Jacen jumped straight up, but not quickly enough, and the amphistaff struck him on the ankle. Landing off balance, he staggered into the wall. Two warriors hurried after him, but made it only halfway when the entire bunker tipped to the right.

The unexpected movement sent everyone, slayers and Jedi alike, scurrying, sailing, and tumbling into the opposite wall. As if mounted on gimbals, the bunker tipped again, this time in the direction of the ruined osmotic membrane, bunching everyone against that wall. Guessing that Shimrra was responsible, Luke spared a glance at the throne.

The Supreme Overlord's clawed hands were indeed in motion, but the expression on Shimrra's face was one of benign bafflement.

The dhuryam, Jacen sent through the Force.

Luke understood.

The World Brain, joining the Shamed Ones in revolt, was causing the entire Citadel to shake, perhaps by rocking the cradle to which it was wed, or by some means beyond Luke's imagining. Self-contained, the bunker was attempting to keep itself level.

--The Unifying Force

The illustration of gimbals like a gyroscope explains how the bunker can shift on its side without collapsing the Citadel wholesale, especially since the upper bunker—including the Supreme Overlord’s ship—forms only the peak of the palace, which earlier chapters described entering like a completely separate structure, “in some sense leaving the Citadel itself.” This distinguishes the integrity of the bunker from the integrity of the Citadel, answering my earlier question about how the bunker can tilt without destroying the palace; while the Citadel at large shook at apparently tectonic movements, the bunker pivoted unexpectedly at odd angles seemingly on an axis, leaving the warriors frequently grounded. In total, I counted more than six times that the bunker canted during the battle between the Jedi and the slayers.

But while the escape ship according to design is removable from the Citadel, these effects aren’t entirely detached from one another. Twice, the novel says that the shaking of the Citadel caused the bunker to turn angularly.

If not for the swaying of the Citadel and the effects of its unpredictable oscillations of Shimrra's coffer—his escape vessel—Jacen figured he would already be dead. That was the World Brain, having finally decided which side it was on.

Abruptly, the Citadel rocked and the room tilted to the right. Luke dropped to one knee, holding his lightsaber arm up to protect his head, then dived, somersaulting on landing and spinning to his feet to face the warriors' charge.

--The Unifying Force

So basically, we have this happening: as the Citadel is shaken, the bunker oscillates from side-to-side. What does this have to do with Onimi? Well, all three of the Jedi suspected the Shamed One’s hand in the fight in the throne chamber somehow, though none guessed precisely the role he played except for Jacen at the end. Luke caught glimpse of him when the first shift happens, and then Jaina and Jacen also take a hard look at him later on, marking particularly how he stood unaffected by the precarious floor level.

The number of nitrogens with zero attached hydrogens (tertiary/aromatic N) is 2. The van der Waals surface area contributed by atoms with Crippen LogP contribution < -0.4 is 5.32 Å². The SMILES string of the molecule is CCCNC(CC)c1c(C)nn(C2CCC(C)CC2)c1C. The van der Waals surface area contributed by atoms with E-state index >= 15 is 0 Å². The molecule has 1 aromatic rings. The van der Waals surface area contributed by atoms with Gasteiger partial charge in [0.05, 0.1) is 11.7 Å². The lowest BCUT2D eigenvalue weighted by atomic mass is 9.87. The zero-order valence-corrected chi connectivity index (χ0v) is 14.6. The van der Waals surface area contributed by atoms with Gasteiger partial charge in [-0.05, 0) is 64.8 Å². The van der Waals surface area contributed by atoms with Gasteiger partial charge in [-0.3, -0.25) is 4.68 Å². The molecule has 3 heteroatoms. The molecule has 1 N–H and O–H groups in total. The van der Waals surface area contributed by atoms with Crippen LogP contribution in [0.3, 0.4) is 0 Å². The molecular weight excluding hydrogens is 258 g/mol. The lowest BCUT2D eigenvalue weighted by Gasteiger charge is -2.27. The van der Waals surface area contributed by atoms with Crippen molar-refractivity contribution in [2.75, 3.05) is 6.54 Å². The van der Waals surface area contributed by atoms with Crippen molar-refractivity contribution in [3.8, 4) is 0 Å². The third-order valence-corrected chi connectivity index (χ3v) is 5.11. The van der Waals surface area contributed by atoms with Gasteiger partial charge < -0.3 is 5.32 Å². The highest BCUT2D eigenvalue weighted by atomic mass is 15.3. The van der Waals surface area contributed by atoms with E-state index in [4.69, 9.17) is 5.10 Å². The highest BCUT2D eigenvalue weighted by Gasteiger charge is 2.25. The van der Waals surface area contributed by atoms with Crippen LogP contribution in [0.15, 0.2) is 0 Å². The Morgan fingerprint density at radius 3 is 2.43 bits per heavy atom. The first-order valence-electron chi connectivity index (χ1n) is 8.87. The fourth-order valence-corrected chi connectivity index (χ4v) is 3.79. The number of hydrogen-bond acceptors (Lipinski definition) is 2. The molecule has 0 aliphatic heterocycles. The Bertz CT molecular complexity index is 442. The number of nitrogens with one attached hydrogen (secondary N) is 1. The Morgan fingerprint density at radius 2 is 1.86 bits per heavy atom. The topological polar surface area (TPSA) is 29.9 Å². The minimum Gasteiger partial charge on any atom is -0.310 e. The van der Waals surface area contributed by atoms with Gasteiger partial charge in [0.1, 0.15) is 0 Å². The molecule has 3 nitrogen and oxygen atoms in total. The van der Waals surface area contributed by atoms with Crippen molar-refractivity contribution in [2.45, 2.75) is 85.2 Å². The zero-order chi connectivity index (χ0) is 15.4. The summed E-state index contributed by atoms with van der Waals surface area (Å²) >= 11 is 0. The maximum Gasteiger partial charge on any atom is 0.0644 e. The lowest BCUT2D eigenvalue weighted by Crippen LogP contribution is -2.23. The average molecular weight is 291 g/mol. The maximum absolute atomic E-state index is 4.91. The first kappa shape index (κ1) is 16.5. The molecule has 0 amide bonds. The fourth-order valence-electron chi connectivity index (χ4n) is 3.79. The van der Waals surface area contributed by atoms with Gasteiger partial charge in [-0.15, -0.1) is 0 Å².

But cut off from the dhuryam, it couldn't anticipate the Citadel's behavior. Shimrra's hand movements were just that—the idle flutters of a god-king who was forced to accept that he had lost his most powerful ally and weapon. Without the dhuryam's cooperation, Coruscant could never be Yuuzhan'tar. Even if victorious in the war, the Yuuzhan Vong would have failed to re-create their ancestral homeworld.

And yet there was a look in Shimrra's blazing eyes that promised Luke he had not seen the last of the Supreme Overlord's tricks. Shimrra was concealing something—a secret of such power that it enabled him to remain seated on his throne, even with his world teetering around him.

Luke noticed then, for the first time, that Shimrra wasn't alone on the dais. Behind the throne crouched another Yuuzhan Vong, whose asymmetrically swollen head and downcast features identified him as a Shamed One. Aware that he had been glimpsed, the Shamed One withdrew into the shadow cast by the throne, as if in an attempt to make himself small and unnoticeable.

But Luke had no time to think further about Shimrra's companion.

The bunker was suddenly in motion again.

In the center of the bunker, giant Shimrra had left his throne and was tottering toward the moat, his powerful amphistaff unfurled and serving as a kind of walking stick. Also in motion was Shimrra's companion, who was making steady if tortuous progress toward the curving stairway that climbed into the summit.

Jaina had first noticed him moments earlier when the bunker had shifted, somehow maintaining his balance despite his asymmetry.

--The Unifying Force

Jacen’s curiosity about Onimi was finally put to rest when he confronted him. Just as he caught onto during the battle, the slayers fought in a directed pattern once Onimi left the dais and climbed into the ship. He had in fact begun guiding the movements of the slayers, much like a yammosk guides coralskippers during warfare. More pertinently, Jacen also discovered that Onimi and not the World Brain was the one responsible for the shaking of the Citadel. This is our key text:

The trouble was, that decision mattered only to the reshaping of Coruscant and not to the Supreme Overlord, who was clearly able to control objects in his immediate environment without need of the dhuryam.